How to Spot a Professional Book Shepherd: Questions to Ask Your Book Shepherd Before Hiring by Mary Neighbour

Questions to Ask Your Book Shepherd Before Hiring by Mary NeighbourPlease welcome back guest author Mary Neighbour as she shares with us “How to Spot a Professional Book Shepherd: Questions to Ask Your Book Shepherd Before Hiring.” Enjoy!


California treesPlainly, the onus is on the author to diligently conduct their own assessment of anyone they hire. Review websites, credentials, and prior projects of a freelancer to help to shape your perspective.

Spot a Professional: Evaluate

When you get to the interview phase, I recommend that you give each candidate your book to evaluate.

Tell them what your goals are, and encourage them to ask questions.

Spot a Professional: Ask Questions

Finally, as you enter the stretch where you will make a final selection, the following questions will help you make a good choice.

  1. I see from your website you have shepherded a number of books in my genre. What is your view on the current state of the market for my genre? Is this a good time to enter that marketplace?
    Listen for: Insights about the release date. Timing matters. An ideal time for making a self-help book available is January, when New Year’s resolutions are fresh. Releasing it in August, when families are focused on kids going back to school, may strike a death knell for sales.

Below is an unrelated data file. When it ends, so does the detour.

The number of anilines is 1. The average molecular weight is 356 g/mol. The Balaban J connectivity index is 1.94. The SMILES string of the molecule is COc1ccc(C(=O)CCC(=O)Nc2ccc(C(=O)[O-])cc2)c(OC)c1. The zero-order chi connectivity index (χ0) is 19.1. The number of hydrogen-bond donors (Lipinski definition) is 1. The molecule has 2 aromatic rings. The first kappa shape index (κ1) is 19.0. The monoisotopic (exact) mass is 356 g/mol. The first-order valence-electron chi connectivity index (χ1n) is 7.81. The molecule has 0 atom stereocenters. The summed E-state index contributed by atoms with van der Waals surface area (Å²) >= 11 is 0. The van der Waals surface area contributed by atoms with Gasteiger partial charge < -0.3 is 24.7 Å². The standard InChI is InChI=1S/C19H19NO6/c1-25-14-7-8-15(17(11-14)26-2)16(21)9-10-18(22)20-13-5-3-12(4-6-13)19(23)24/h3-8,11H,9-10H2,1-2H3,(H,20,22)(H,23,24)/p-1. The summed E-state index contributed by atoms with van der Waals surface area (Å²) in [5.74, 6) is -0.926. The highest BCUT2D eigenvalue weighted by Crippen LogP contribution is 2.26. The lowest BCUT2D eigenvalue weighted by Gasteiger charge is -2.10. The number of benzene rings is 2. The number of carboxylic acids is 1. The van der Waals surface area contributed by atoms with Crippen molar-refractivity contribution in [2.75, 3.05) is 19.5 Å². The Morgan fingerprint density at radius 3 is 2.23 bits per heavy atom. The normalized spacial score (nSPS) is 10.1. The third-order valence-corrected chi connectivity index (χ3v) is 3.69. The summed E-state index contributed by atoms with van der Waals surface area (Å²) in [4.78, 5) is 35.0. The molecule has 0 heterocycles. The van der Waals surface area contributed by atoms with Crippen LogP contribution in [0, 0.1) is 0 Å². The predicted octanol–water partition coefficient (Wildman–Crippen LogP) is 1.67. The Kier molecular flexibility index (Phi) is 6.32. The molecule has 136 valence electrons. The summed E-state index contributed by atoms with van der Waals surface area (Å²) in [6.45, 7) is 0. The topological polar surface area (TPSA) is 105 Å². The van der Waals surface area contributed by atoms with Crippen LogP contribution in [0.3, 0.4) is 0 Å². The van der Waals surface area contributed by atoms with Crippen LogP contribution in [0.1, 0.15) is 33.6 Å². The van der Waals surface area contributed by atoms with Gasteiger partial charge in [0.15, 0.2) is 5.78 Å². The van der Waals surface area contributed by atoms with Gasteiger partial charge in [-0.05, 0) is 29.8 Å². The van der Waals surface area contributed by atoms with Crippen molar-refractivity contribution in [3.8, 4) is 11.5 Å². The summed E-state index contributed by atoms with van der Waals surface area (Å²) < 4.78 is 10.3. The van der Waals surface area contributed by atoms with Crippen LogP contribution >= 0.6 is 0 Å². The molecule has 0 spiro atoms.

2. I’ve told you what my goals are, but do you recommend I consider additional factors?
  3. Now that you have evaluated my book, how do you think you can contribute to its publishing success?
    Listen for: Anything that hasn’t yet occurred to you. Ideally, a book shepherd will broaden your perspective on publishing.
  4. I’d like an estimate of time and costs involved before making my final decision. Do you charge for providing such estimates?
    Tip: A discussion of tasks you can complete—and not pay her to do—should precede the written scope of work.
  5. How often will we meet? How much needs to happen in person?
  6. Do you recommend that I create a business entity for publishing my book?
    Listen for: A constructive reply about how treating your book as a business can help you achieve your goals.
  7. Will you help me create a better title and subtitle? Will you help me price my book?
    Listen for: Advice on researching keywords, competitive books, and market prices.
  8. What blogs, podcasts, or webinars would you advise me to subscribe to, so that I can continue to learn as I go?
  9. Do you think I should register the copyright for my book? Do I need a trademark? Do I need a disclaimer?
    Listen for: A knowledgeable reply regarding rights and proprietary standing. However, book shepherds aren’t usually legal experts, and they should say so up front.
  10. I’ve included just two lines of a song lyric in my story. I don’t need a permission for that, right? (Wrong!)
  11. Would listing PCIP data on the copyright page help or hurt my book?
  12. I didn’t hire a professional editor, but I’ve had my writing group read the manuscript and alert me to any errors they found.
    Listen for: Strong advice that you hire a professional editor. Don’t be surprised if a book shepherd declines to work with you if you haven’t had your book edited by an expert.
  13. I’m not sure I’ve correctly cited the data in my book. Will you review that?
  14. I hate Amazon. Can I publish without using them?
    Listen for: With the question above and the one below, an experienced book shepherd will be able to explain the pros and cons, as they pertain to your book.